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Gospel Commentary: Begin again



In all the history of the church, there has never been a day of scandal worse than Good Friday. Eleven out of 12 apostles, the first bishops of the church, betrayed Jesus in his hour of greatest need. Peter, the first vicar of Christ, emphatically and unambiguously denied that he had ever known him — and not once, but three times. Since that day, there’s no record of any conversation between Peter and Jesus — until now.


Peter stands by the shore of the Sea of Galilee and announces, “I'm going fishing.” Peter hadn’t been fishing for three years. Jesus had called him to something higher. “Follow me, and I will make you fishers of men” (Mt 4:19). Jesus had called him to be head of the church: “You are Peter, and upon this rock I will build my church” (Mt 16:18). But after his triple betrayal, who knows what Peter was thinking? Perhaps Peter imagined all that was over. After how badly he had fallen, certainly Jesus would look for someone else. That’s how most of us think, isn’t it? Ever since the Garden of Eden, ever since Adam and Eve ran and hid from God after their sin, we’ve imagined that when we give up on God, God gives up on us. But God is full of surprises. Look what happens.


The Gospel of John is dense with symbolism and layers of meaning. Certain things are always meaningful in John: numbers, especially things that happen in threes and sevens; light and darkness, times of day and night, sunrises and sunsets; and deliberate repetition — seemingly insignificant details that are in fact quite deliberate because they link events together. John notes in the Gospel that while the apostles were fishing, Jesus builds a fire. But not just any fire, a “charcoal” fire. The last time John mentions a charcoal fire in his Gospel? The night before Good Friday. That night, when Jesus is on trial before the Sanhedrin, John notes that Peter stood beside a “charcoal” fire. There, he denies Jesus three times.


Now, once again beside a charcoal fire, in the first recorded conversation between Jesus and Peter since his passion and death, Jesus asks Peter a question. “Peter, do you love me more than these?” Imagine what Peter was thinking at that moment. “Here we go,” Peter may have thought to himself. “If I say ‘yes,’ then the Lord will ask me, ‘Well, if you love me, then why did you betray me?’” What astonishment Peter must have felt when Jesus instead says, “Feed my lambs.” Three times Peter betrayed Jesus. Three times Jesus asks Peter, “Do you love me?” Jesus, of course, does this on purpose to show Peter the power of forgiveness. Not only has Jesus never revoked his love, but Jesus wishes Peter to know that, because of his triple failure and manifest human weakness, Peter has become the perfect spokesman for God's grace. He is more qualified than ever to lead souls to the mercy of God.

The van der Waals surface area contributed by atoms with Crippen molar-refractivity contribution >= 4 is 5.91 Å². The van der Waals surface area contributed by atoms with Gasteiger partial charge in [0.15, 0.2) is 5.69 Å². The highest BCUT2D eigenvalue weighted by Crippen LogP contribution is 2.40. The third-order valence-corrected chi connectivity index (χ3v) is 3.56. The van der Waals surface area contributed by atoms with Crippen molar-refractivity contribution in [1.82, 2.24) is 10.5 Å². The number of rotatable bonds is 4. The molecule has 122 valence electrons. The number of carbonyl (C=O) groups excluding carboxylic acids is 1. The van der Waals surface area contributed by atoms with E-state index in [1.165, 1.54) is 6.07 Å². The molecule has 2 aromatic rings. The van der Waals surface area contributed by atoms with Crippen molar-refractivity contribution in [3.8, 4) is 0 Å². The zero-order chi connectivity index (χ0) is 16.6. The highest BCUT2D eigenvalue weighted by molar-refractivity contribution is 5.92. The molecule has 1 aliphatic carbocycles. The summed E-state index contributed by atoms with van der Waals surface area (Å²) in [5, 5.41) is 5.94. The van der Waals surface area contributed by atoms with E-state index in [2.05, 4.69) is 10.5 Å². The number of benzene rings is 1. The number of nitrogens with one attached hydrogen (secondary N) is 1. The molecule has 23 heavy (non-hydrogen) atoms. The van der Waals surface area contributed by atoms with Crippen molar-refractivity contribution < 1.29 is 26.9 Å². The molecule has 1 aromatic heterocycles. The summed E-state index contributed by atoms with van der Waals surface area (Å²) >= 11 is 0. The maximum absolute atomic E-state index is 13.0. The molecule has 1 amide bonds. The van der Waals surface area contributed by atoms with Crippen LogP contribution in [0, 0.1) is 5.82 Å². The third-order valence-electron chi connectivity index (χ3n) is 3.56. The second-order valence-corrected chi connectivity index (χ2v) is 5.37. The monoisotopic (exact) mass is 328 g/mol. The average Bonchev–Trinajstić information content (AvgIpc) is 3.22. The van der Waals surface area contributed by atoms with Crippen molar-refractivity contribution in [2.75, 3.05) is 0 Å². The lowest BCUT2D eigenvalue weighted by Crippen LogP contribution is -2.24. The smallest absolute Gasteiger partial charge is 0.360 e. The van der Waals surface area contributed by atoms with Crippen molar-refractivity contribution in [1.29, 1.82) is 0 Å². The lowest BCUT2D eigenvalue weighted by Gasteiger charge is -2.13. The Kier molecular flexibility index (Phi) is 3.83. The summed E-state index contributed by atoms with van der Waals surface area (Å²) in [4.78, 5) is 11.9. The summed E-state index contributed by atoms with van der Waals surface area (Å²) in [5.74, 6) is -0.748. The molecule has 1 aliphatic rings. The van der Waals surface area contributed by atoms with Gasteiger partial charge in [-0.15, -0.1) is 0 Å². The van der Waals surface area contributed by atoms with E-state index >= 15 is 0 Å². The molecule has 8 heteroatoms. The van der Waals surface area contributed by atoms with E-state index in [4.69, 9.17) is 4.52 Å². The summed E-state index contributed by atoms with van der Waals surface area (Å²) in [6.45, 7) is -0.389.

What happens to Peter by the fire is precisely what Jesus wants to happen to each of us. He wants us to know that we are forgiven for precisely that sin that has caused us the deepest remorse of our lives. There's a story I love from the life of St. Teresa of Avila. After St. Teresa would go to confession, she would stand outside the confessional and wait for all the sisters of her convent to also finish their confessions. As each sister came out, St. Teresa would greet each one, put her hands on her shoulders, look her in the eye and say, “Begin again. Begin again.”


In the Gospel this week, through the person of Peter, Jesus says the same words to you and me. Begin again.


Fr. Hudgins is pastor of St. Jude Church in Fredericksburg.




© Arlington Catholic Herald 2019